During the third season there was a noticeable attempt on the show to feature stories that showcased rural settings, particularly those in the American South, a region largely absent from the previous seasons. Serling penned two episodes set during the Civil War: “The Passersby” and “Still Valley,” his adaptation of Manly Wade Wellman’s story, “And the Valley Was Still.” Wellman was a highly regarded folklorist and historian who set a great deal of his fiction in the Blue Ridge Mountains. He also adapted the light-hearted fable “Hocus Pocus and Frisby” from a story by Frederic Louis Fox. Season three also introduced writer Earl Hamner who would go on to create The Walton’s a decade or so later. Hamner’s first episode “The Hunt,” about an elderly hunter who drowns attempting to rescue his beloved hound dog, takes place in the rural mountains of Virginia, where Hamner was born and raised, and he portrays the region as honestly as possible. Unfortunately, “The Hunt” was poorly translated to the screen due largely to uninspired direction and miscasting. It plays a bit awkward and even culturally insensitive at times. With “The Last Rites of Jeff Myrtlebank” Pittman had the advantage of casting and directing the episode himself. As a result the dialect and mannerisms are completely authentic to rural southern culture.
This was largely achieved by casting actors from the south. Lance Fuller (Kentucky), Dub Taylor (Virginia), Ralph Moody (Missouri), and most importantly Kentucky-born actor James Best who appeared in Pittman’s earlier episode “The Grave” and would later appear in Earl Hamner’s hour-long episode “Jess-Belle” during season four. Although he will forever be remembered as bumbling Hazzard County Sheriff Rosco P. Coltrane from The Dukes of Hazzard, Best was an extremely talented and prolific actor of stage and screen. Due to his native southern dialect he was often cast in westerns including a small role in Arthur Penn’s The Left-Handed Gun (1958). He also appeared in Raoul Walsh’s adaptation of Norman Mailer’s The Naked and the Dead (1958). His television resume includes practically every popular western series from 1950 to 1970. He did make several appearances on Alfred Hitchcock Presents and in a famous episode of The Alfred Hitchcock Hour, “The Jar,” based on the story by Ray Bradbury. Anxious and intense, and delivering a spot-on accent, Best nails the role of Jeff Myrtlebank. Pittman’s script calls for a handful of absurd expressions—“I could eat the hide right off a bear”—that would sound ridiculous coming from anyone else. Best understands Pittman’s humor and his performance carries a sense of free-spirited spontaneity.
The supporting cast is equally impressive. Edgar Buchanan gives a fantastic performance as the small town doctor. Buchanan starred in dozens of western films and series during his career but is remembered mostly as Uncle Joe from Petticoat Junction and Green Acres. Dub Taylor is also incredible here as angry and suspicious Mr. Peters. Not surprisingly, Taylor was also a regular in western films for most of his career. He appeared in a string of films directed by Sam Peckinpah including The Wild Bunch (1969), The Getaway (1972), and Pat Garrett and Billy the Kid (1973). He was also one of the wisecracking bar patrons in Back to the Future Part III (1991). His most well-known role was as Ivan Moss in Bonnie and Clyde (1967), the father of C.W. who helps stage the ambush that leads to the deaths of the outlaw couple.
Sherry Jackson, who plays Myrtlebank’s love interest Comfort Gatewood, is actually Pittman’s stepdaughter. Pittman met her mother, Maurita Gilbert Jackson, through his friendship with Steve Cochran. Pittman frequently worked with friends and family. Buchanan, Best, and Taylor had all worked with Pittman several times before. Maurita co-wrote several teleplays with Pittman for 77 Sunset Strip. Sherry Jackson was a child actor when Pittman met her in the early 1950’s. She achieved notoriety as the daughter of Danny Thomas in Make Room for Daddy from 1953 to 1958. She also appears in the Star Trek episode “What Are Little Girls Made Of?” written by Robert Bloch. Pittman frequently cast her in his films.
Providing the slightly bizarre harmonica soundtrack for this episode is Tommy Morgan. Morgan is a highly regarded harmonica player who made his living scoring films and television series, mostly westerns. His playful melody adds an extra layer of humor to the action of the episode. His music can also be heard in “Hocus Pocus and Frisby” and the season five episode “Mr. Garrity and the Graves.”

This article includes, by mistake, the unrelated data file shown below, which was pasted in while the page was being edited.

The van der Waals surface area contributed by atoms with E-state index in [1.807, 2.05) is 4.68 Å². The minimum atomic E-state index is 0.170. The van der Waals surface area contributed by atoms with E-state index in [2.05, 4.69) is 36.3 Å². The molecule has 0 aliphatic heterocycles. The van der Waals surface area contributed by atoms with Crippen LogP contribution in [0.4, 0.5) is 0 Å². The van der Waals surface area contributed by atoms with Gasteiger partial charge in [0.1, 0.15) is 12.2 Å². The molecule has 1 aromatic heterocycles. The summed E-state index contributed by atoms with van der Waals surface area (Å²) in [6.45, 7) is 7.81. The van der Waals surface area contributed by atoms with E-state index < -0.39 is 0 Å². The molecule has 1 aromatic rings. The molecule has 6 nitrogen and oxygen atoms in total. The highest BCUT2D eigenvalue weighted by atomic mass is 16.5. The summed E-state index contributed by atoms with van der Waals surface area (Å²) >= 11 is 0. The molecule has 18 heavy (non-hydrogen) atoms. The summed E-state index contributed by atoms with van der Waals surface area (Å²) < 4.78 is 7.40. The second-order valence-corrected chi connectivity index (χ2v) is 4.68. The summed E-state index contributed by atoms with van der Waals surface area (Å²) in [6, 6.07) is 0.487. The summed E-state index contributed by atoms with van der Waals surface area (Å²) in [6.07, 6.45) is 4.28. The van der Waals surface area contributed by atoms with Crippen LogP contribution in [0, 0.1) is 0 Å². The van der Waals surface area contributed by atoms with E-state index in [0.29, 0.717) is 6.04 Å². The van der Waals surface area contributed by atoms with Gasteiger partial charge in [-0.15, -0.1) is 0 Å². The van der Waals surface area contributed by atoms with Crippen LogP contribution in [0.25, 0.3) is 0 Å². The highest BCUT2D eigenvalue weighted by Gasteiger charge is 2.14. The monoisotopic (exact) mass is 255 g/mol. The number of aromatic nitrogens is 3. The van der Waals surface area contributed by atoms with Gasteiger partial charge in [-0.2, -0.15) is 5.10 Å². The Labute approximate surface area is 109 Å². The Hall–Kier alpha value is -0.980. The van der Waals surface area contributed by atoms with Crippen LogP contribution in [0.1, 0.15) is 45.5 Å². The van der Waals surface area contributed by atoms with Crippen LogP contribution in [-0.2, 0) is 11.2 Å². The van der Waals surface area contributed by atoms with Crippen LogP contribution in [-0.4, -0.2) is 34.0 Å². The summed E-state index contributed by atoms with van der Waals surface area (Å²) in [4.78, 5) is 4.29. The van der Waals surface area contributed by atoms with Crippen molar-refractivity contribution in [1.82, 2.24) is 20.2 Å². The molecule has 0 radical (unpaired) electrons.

“The Last Rites of Jeff Myrtlebank” is not a universally recognized episode of the show nor is it Pittman’s best effort. But it’s definitely worth a few viewings for anyone who has never seen it. Some reviewers have read an underlying didacticism in this episode but I don’t think that was Pittman’s angle. I think he simply wanted to tell an entertaining story. Pittman was a novice in the world of fantasy but he seems aware of his limitations. He kept his plots simple and let the characters and the camera tell the story. His final contribution to the show is an appropriate one for it bears all the hallmarks of his brand of storytelling. It’s weird, it’s overflowing with black humor, it plays with a familiar thematic structure, and it ends ambiguously. Myrtlebank does have some type of otherworldly ability but Pittman leaves it at that. The audience never really finds out what happened to him.
In 1962, Pittman, an avid cigar smoker, suddenly and rapidly developed a large tumor on the side of his neck. He had it removed but the cancer had already spread. He died on June 26 at the age of 45. During a brief but productive career Pittman explored all the avenues of the filmmaking process. He managed to take creative control of his material—a rare luxury in the television industry, especially during the early years of its existence—and sought, with mild success, to intellectualize the television western. The Twilight Zone was Pittman’s first major creative venture outside of westerns and detective shows. It was perhaps the first time he was given total creative freedom. The result is a small handful of episodes which bear the mark of a natural storyteller.
Grateful acknowledgement to:
“A Somewhat Forgotten Figure to Some Extent Remembered: Notes on Television Director, Script Writer, and Occasional Actor Montgomery Pittman” by John Desmond (Bright Lights Film, October 31, 2010)
“A Touch of Hutch” by Will Hutchins. (Western Clippings, January, 2013.)
My Dinner of Herbs by Efrem Zimbalist, Jr. (Lighthouse, 2003)
Dimensions Behind the Twilight Zone by Stewart Stanyard (ECW Press, 2007)
--Montgomery Pittman also wrote and directed the season three episodes “Two” and “The Grave.” He also directed Serling’s “Will the Real Martian Please Stand Up?” for the second season and “Dead Man’s Shoes” written by Charles Beaumont and OCee Ritch for the third season.
--James Best also appeared in Pittman’s episode “The Grave” and in Earl Hamner’s season four episode “Jess-Belle.”
--Ralph Moody also appeared in a first season segment of Night Gallery called “Little Black Bag” adapted by Serling from a story by C.M. Kornbluth.
--Ezelle Poule also appeared in season two’s “The Howling Man.”
--Jon Lormer also appeared in the season one episode “Execution,” the season two episode “Dust” and season four’s “Jess-Belle.”
--As I mentioned, Pittman’s Twilight Zone scripts have yet to be published.
--Download the Twilight Zone Radio Drama starring Robert Knepp
--Download the Twilight Zone Radio Drama starring Robert Knepp